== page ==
Cheapness and Unions
In order to reduce the price of an item, it is necessary to cut the cost of producing the item. Traditionally, the easiet way to cut production costs is to cut the cost of labor. Replace the people with machines. Replace the people with people who are paid less. Replace the people with not only people who are paid less, but with people who cannot complain about the unsafe conditions in which they work (making the conditions safer would, of course, cost money and thus raise the price of the item).
Unions exist to insure that people make what they view is a reasonable wage and to insure that they work in safe working conditions. In the Middle Ages, craftsmen's guilds existed. These guilds trained their employees to industry standards through a master/apprentice relationship. They provided some assistence to elderly craftsmen and their widows and children. A master craftsman produced work of a certain quality although not necessarily at a low price. These guilds evolved into labor unions.
Unions can beviewed as a double-edged sword. If you are a union employee, you are guaranteed a certain protection from being fired (although not from being laid off), safe working conditions, usually a decent health plan, and a pension. On the other hand, all of this drives up production costs, which is why companies have begun outsourcing and union-busting. While this trend means cheaper items, it does come at a price. To quote Shell:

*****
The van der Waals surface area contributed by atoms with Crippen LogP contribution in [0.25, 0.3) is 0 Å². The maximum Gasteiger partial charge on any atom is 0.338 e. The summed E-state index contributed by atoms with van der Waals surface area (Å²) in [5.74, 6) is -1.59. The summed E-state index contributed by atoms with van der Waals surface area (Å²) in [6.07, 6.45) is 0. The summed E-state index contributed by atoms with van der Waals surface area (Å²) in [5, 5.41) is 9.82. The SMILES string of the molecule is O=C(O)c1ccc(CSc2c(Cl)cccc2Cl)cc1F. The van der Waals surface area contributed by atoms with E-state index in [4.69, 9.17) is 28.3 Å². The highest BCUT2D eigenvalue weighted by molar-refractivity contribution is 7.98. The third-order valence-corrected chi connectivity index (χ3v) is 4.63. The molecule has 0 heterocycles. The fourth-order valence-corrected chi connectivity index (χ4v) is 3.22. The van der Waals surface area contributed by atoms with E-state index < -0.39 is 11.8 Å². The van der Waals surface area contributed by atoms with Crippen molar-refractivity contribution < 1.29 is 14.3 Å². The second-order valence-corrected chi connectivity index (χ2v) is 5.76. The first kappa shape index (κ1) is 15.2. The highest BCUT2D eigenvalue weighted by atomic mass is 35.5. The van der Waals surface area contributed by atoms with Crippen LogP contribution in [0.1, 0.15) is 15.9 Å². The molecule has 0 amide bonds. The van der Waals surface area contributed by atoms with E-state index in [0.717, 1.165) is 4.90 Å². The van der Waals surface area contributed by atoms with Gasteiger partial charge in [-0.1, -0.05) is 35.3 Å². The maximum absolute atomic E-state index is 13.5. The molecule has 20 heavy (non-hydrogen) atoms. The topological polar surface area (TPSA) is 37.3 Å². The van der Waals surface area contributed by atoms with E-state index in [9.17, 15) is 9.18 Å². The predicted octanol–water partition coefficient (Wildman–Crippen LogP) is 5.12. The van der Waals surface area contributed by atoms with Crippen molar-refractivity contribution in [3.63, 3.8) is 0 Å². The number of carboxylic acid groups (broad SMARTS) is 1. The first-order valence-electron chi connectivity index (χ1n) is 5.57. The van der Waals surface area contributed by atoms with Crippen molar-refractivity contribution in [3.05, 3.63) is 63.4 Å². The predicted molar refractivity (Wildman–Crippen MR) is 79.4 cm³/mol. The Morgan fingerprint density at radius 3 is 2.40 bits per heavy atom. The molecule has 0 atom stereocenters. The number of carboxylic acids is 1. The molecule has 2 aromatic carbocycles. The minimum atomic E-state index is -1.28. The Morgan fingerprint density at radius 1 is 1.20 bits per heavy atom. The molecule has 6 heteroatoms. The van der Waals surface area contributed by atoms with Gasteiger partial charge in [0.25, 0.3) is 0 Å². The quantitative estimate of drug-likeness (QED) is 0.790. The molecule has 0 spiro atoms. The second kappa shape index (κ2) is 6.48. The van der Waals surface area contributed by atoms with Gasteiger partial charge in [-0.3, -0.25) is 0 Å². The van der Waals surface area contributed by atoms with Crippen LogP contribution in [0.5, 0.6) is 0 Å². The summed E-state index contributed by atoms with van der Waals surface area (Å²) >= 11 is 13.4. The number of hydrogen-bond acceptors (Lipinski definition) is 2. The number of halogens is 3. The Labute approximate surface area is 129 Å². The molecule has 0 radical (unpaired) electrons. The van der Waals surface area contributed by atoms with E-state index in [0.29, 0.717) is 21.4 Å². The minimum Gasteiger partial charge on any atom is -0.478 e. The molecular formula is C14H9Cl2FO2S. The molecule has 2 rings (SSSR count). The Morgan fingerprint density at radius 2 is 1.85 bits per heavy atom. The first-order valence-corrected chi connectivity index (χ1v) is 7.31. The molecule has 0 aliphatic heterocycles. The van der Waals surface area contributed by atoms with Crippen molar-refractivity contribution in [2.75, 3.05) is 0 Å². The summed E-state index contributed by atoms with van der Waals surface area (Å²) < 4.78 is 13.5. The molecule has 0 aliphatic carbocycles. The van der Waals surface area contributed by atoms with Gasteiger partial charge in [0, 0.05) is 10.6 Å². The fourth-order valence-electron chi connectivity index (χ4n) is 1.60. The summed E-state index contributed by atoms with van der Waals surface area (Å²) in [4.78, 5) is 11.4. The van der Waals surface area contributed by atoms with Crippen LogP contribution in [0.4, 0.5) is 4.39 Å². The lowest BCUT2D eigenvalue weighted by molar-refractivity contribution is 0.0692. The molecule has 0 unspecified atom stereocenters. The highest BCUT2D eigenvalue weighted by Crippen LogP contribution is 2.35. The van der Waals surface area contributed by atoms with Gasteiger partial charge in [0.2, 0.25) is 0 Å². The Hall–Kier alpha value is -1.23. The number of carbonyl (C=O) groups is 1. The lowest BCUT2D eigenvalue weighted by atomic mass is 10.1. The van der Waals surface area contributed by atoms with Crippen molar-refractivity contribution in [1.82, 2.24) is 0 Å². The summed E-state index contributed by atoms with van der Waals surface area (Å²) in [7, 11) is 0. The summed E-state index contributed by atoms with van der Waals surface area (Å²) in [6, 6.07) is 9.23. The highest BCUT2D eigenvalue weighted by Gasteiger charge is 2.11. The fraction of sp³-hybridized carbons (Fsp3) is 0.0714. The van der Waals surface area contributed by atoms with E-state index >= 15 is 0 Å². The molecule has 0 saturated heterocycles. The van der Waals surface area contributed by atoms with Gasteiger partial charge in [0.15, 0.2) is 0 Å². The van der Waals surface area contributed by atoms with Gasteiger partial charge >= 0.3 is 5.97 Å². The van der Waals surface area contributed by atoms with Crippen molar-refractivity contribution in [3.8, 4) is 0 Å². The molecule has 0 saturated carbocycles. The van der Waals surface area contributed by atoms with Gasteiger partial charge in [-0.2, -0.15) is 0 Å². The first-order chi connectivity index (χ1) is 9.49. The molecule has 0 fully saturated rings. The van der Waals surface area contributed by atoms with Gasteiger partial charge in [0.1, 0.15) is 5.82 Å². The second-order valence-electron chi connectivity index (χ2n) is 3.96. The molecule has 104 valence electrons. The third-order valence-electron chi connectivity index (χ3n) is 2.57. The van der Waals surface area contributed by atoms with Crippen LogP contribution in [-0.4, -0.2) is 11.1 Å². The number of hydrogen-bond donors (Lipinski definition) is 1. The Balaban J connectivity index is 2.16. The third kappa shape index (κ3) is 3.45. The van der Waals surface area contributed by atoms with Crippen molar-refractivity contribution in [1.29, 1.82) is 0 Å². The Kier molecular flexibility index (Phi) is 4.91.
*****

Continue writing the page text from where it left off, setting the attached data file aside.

Wages and benefits were sinking, and job security a happy memory. A focus on deregulation and unfettered free markets had made unions and their protectors almost a thing of the past, particularly in the private sector. Global markets, in which goods were produced far away from the eyes and sensibilities of those who purchased them, made it difficult or even impossible to enforce environmental precautions, worker protections, or health and safety regulations. Few of us knew where our food was being grown and processed. But this ignorance was not so much a matter of not knowing where to look as of our simply averting our eyes." (p. 184).
However, Shell goes on to point out (also on p. 184) that while we are not subsidizing people through their union benefits, we are subsidizing giant agrobusinesses . These agrobusinesses are passing on the subsidies to consumers through lower food prices. However, their workers are not well-paid, and there have been numerous example of environmental harm from agrobusiness farming techniques.
Some questions to consider:
Can subsidizing agrobusinesses be viewed as the good of the many (cheap food) outweighing the good of the few (the employees, the environment).
Is the lack of job security and the outsourcing of manufacturing jobs actually good for the American economy? Is it forcing us to become a more creative, technologically-driven culture?
Is there anything really wrong with buying cheap stuff? It does let us save money.
Let the comments begin!